Every summer that I can remember I’ve made the five-hour (or so depending on how full our bladders or stomachs are) drive with my family to Bath, North Carolina for about two weeks. Bath, situated on the Pamlico River is the oldest and maybe the smallest town in North Carolina. Founded in 1705, it I the best place for me to be a kid.
When I go to Bath, or “The River” as my family lovingly calls it, I stay in a small, two-story house with my two grandparents, my two brothers, five cousins, mother, two aunts, and sometimes my dad and two uncles. The “grandchildren” or my brothers, cousins, and myself all sleep in one room where there are three sets of bunk beds with two small twin beds. We also use one bathroom and there are both boys and girls. Every year, without fail, all of us come to The River, sleep in that room, and use that bathroom even though my eldest cousin will be nineteen this summer.
Time doesn’t seem to exist at the River. Our days are spent donuting, our made-up word for tubing in a giant inflatable object with four holes, skiing, catching fireflies at dusk, putting on a musical in the living room, or participating in a nightly game of spotlight tag with our unusual, home schooled neighbors from Texas. We go to the Quarterdeck to get ice cream, to Brooks Store, where old, tanned men sit on boxes smoking cigarettes talking, to get our groceries, to Olde Towne Country Kitchen and Grille to get a bloomin’ onion or an extra greasy burger, to the sharks tooth pile to compete to find the biggest tooth, or to the “Sandy Beach” to find Blackbeard the pirate’s lost treasure (we’re sure it’s buried somewhere in Bath).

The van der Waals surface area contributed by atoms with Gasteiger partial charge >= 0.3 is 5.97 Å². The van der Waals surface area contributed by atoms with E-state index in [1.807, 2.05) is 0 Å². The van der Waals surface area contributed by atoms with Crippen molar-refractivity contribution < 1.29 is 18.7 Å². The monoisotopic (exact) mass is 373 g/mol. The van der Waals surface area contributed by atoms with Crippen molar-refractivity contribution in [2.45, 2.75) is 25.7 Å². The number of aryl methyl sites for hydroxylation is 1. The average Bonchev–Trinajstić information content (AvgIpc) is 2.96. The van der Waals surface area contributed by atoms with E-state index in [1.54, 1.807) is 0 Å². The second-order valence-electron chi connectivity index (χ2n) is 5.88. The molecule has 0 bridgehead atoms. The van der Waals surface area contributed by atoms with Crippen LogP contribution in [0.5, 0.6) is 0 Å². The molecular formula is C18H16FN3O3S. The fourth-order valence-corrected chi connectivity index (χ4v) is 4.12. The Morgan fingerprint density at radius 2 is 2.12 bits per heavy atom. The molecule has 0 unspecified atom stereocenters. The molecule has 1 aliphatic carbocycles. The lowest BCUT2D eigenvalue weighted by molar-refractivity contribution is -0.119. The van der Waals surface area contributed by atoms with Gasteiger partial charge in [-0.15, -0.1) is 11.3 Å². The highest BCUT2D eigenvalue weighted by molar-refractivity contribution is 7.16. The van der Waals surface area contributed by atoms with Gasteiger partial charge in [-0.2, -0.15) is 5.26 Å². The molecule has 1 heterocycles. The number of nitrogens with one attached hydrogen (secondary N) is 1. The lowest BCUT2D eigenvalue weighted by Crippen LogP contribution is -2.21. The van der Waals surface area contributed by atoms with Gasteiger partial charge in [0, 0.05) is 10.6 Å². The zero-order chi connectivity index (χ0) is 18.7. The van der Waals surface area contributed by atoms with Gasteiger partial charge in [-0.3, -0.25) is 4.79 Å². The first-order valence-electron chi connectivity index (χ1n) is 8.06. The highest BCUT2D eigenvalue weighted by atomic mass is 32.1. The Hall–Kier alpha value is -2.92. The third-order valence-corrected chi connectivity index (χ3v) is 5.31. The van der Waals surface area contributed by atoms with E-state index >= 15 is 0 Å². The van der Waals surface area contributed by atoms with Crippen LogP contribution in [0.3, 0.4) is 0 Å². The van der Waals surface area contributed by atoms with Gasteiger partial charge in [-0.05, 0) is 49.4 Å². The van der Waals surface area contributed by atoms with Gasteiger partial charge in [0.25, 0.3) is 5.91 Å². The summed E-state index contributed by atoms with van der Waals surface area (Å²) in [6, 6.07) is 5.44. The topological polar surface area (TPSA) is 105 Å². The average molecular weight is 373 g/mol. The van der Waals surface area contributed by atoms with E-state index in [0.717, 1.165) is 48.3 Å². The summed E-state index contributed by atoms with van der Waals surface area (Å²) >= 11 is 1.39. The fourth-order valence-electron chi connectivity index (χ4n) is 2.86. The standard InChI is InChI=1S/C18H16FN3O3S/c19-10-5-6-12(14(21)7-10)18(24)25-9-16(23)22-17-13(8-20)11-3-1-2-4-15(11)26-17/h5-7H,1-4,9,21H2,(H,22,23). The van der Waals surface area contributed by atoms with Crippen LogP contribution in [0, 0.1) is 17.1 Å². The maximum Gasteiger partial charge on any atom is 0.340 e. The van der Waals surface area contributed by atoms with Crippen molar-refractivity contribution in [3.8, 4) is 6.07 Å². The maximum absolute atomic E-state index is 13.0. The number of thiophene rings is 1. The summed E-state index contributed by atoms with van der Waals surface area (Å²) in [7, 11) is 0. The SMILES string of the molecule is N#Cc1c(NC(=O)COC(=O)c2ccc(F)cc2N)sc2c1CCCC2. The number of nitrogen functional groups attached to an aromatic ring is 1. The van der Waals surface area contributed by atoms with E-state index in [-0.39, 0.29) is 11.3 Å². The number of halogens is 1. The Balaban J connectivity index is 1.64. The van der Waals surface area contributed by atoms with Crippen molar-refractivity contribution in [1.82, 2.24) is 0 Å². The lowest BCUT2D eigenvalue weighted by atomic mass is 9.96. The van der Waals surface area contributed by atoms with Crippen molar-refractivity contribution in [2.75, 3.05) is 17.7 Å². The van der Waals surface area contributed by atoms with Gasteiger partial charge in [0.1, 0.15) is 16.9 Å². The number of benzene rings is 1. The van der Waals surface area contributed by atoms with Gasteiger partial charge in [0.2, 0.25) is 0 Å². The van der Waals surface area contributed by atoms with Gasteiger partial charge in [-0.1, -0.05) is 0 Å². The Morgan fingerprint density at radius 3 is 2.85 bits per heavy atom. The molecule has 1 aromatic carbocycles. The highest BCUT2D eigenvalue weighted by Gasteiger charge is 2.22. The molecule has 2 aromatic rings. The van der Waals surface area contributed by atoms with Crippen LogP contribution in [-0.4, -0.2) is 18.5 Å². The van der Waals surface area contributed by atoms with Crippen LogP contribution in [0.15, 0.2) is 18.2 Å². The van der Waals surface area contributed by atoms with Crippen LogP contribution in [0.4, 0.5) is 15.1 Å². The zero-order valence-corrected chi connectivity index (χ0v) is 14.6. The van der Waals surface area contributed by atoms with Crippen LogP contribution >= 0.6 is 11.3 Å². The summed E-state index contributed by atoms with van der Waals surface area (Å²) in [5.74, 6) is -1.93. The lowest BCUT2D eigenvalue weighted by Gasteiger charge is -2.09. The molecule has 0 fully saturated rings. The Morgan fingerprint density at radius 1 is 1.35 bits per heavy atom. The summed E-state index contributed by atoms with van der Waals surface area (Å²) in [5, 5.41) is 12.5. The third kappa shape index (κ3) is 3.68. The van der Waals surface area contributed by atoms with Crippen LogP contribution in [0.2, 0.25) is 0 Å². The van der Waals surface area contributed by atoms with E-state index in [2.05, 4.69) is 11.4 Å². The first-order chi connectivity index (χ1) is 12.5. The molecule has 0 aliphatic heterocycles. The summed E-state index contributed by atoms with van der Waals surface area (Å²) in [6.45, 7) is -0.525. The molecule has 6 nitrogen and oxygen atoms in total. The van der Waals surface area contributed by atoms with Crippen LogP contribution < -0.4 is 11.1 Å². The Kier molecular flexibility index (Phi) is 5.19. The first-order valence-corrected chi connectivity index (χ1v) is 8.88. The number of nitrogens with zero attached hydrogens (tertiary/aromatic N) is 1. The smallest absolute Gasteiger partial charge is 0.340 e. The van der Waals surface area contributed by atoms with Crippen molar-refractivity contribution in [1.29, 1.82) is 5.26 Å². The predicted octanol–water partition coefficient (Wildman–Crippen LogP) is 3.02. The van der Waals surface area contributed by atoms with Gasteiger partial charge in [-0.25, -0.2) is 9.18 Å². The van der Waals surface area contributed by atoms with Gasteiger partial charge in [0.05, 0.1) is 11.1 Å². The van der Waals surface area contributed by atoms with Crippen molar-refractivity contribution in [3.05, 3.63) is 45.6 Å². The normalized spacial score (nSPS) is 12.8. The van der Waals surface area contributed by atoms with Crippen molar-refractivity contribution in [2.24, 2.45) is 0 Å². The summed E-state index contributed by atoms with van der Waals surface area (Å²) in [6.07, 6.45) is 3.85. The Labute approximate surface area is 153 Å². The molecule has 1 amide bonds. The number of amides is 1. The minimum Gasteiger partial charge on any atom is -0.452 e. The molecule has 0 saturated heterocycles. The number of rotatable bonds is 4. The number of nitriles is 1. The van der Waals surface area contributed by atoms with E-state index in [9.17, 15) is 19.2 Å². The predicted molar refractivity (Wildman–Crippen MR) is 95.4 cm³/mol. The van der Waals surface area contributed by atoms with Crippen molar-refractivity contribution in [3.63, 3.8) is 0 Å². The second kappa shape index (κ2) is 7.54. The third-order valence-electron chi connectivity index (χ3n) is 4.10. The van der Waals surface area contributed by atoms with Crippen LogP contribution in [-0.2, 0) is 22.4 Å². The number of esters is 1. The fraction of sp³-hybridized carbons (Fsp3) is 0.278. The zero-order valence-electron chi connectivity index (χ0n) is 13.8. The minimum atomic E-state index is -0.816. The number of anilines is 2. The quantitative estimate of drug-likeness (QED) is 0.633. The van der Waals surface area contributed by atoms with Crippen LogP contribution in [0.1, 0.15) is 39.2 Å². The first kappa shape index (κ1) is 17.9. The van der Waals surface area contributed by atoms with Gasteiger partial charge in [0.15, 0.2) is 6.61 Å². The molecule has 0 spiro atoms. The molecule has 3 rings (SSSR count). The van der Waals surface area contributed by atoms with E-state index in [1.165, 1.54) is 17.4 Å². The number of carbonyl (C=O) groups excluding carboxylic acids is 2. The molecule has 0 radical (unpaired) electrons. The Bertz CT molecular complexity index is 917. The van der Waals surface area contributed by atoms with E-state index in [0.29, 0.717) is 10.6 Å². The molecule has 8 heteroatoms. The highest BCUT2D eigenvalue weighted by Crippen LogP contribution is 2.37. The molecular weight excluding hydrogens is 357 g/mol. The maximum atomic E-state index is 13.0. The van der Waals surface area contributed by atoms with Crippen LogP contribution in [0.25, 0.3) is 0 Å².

There is no real connection to the outside world from Bath. The only way to get Internet is to go to the library, which is only open three days a week. My cell phone doesn’t get service. I stop being a member of my generation that is so dependent on electronics to have fun but go play. It isn’t a sign of immaturity to get worked up about a game of kickball or to have a three-hour water fight that involves fifty-foot soakers and multiple pots and pans. I’m no longer too cool to sit on the porch in a rocking chair and sing camp songs or old drinking songs like “Rickety Tickety Tin” with my grandfather on guitar. I grow back down from the mature fifteen year old who’s at boarding school back to a kid who takes delight in drenching her mom with water.
I believe in the power of childhood, because the kid I am for the two weeks I have at The River changes the person I am for the other fifty.
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